The only person who can really ‘deal’ with an objection is the buyer/prospect. Until the prospect handles the objection in her own mind, it is not handled. So what does the prospect need to help them go inside themselves and handle the objection in a way that allows the sale to proceed? Saying ‘Trust me, I’m a salesman’ is unlikely to work unless there is an extraordinary level of trust already built. So what information does the prospect need in order for her to handle her objection? Think of objection handling as facilitating a process within the prospect rather than directing a process at the customer.


Take the objections you identified in the last exercise and identify what questions you can ask a buyer to facilitate his thinking.

Typical objection Questions to ask

Answer – now you have to address the issue. Avoid waffling; focus on making no more that three points; keep it simple, and directly address the problem. Avoid becoming defensive and just trotting out features – answer the objection by linking to the customer’s needs and selling value.

Ask – the person who raised the objection if it has now been answered satisfactorily:

‘How does that sound?’

‘Has that addressed your concern?’

‘Is there anything else you need to feel comfortable now?’

If the customer still has the concern, then simply start at the first ‘A’ again and cycle through the process. It is sometimes possible, after you have completed the 4As process, to get commitment to buy the product/service there and then.

Objections over price

A common objection is often over price. This could in fact be a negotiation point. When faced with price concerns, probe:

  • Before we talk about price, what other questions do you have about (insert your product/service)?
  • What is your main concern about price?
  • What do you need to know so that price is no longer an issue?

Then sell the value of your product/service before addressing the price concern.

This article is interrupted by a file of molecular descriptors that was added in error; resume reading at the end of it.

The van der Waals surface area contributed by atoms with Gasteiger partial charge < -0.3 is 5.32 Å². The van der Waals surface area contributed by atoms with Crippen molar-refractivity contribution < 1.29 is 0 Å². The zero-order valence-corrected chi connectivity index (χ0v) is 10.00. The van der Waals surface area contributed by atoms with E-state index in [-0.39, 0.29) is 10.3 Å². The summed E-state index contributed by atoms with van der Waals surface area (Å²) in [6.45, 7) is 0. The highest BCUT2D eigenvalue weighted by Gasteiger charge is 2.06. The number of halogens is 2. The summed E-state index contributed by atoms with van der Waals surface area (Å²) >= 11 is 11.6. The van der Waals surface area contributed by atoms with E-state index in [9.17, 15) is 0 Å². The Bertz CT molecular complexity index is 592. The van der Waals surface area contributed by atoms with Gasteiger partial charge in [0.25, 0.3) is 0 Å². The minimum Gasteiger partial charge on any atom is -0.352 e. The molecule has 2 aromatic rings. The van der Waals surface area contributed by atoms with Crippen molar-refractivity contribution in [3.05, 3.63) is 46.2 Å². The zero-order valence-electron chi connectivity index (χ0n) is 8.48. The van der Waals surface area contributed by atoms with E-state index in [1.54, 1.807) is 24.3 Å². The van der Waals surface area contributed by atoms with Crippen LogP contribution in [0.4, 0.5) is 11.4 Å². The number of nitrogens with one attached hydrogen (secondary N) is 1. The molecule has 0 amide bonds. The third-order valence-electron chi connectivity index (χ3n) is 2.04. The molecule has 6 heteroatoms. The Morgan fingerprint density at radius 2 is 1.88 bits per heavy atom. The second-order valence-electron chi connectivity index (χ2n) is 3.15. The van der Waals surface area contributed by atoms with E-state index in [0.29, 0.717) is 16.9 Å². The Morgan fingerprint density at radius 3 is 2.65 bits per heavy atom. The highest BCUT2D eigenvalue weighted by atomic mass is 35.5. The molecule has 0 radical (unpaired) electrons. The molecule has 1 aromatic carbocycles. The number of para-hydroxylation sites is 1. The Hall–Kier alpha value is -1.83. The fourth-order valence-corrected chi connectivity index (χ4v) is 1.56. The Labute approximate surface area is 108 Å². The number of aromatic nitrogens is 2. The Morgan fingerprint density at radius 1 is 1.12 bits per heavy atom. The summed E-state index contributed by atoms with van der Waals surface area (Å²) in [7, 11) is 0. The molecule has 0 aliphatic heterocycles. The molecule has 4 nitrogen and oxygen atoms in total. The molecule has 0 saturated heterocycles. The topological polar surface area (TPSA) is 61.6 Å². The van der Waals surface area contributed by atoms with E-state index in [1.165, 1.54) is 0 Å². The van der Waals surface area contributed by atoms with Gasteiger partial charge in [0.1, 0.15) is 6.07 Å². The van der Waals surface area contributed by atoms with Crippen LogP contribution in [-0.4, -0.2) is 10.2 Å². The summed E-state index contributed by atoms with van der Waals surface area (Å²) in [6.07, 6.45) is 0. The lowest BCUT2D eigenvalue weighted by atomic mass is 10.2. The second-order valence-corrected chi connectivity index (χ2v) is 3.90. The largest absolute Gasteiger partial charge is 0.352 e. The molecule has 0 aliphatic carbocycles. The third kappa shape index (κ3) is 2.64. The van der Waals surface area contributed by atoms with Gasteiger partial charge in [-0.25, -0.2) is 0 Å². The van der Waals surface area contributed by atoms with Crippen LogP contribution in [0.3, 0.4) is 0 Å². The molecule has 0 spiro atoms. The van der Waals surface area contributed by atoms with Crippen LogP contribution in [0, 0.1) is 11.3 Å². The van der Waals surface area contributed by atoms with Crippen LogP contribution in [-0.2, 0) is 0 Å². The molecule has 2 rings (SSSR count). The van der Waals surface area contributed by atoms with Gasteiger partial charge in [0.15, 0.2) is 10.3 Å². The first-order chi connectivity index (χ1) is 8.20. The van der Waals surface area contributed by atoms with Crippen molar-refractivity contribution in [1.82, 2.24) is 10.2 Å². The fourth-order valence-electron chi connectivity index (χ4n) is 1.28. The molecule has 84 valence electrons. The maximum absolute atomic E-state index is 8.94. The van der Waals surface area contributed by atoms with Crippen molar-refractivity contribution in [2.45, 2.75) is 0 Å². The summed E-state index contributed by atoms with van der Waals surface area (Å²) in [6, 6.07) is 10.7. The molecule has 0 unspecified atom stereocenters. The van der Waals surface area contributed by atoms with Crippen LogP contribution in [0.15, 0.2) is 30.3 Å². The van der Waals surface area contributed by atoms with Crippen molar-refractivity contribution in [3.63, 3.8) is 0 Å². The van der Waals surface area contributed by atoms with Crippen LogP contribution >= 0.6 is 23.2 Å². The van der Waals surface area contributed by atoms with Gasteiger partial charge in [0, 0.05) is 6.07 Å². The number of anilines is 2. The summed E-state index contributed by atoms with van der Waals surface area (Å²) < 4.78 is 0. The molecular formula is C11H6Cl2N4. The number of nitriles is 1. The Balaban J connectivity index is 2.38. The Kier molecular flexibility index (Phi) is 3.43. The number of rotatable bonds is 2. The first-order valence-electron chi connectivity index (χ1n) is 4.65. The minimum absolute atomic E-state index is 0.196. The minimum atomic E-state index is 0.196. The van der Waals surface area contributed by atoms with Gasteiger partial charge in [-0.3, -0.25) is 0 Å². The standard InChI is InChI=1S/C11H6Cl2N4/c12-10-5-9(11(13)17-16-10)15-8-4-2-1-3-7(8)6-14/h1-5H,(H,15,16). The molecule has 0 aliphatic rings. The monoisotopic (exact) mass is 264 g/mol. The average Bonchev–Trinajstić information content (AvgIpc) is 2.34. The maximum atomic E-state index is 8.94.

Ten top tips for handling objections

  1. Audience profiling should have helped you to anticipate objections and identify potential sources of difficulty in your ‘pitch’.
  2. Prepare for objections as thoroughly as for the main sales presentation.
  3. Anticipate the three to five objections that you really do not want to be asked – especially for competitive pitches, and ensure you know how to handle them well.
  4. Prepare support materials in anticipation of likely objections.
  5. Get feedback during a sales pitch, as in – ‘So, what do you think?’ This will flush out some objections and avoid you getting a bunch of objections right at the end.
  6. If you do not understand an objection, ask for clarity.
  7. Avoid arguing with a buyer – listen carefully and respond with empathy and logic.
  8. Listen not only to the words and their meaning, but also to whatever emotional content is expressed in the objection.
  9. If the questioner rambles and is unclear, summarise the objection to help the audience understand what point you are now addressing.
  10. If you are presenting as part of a team, decide who is going to handle which objections. To ensure cohesion, you may choose to filter all objections through the leader of your team.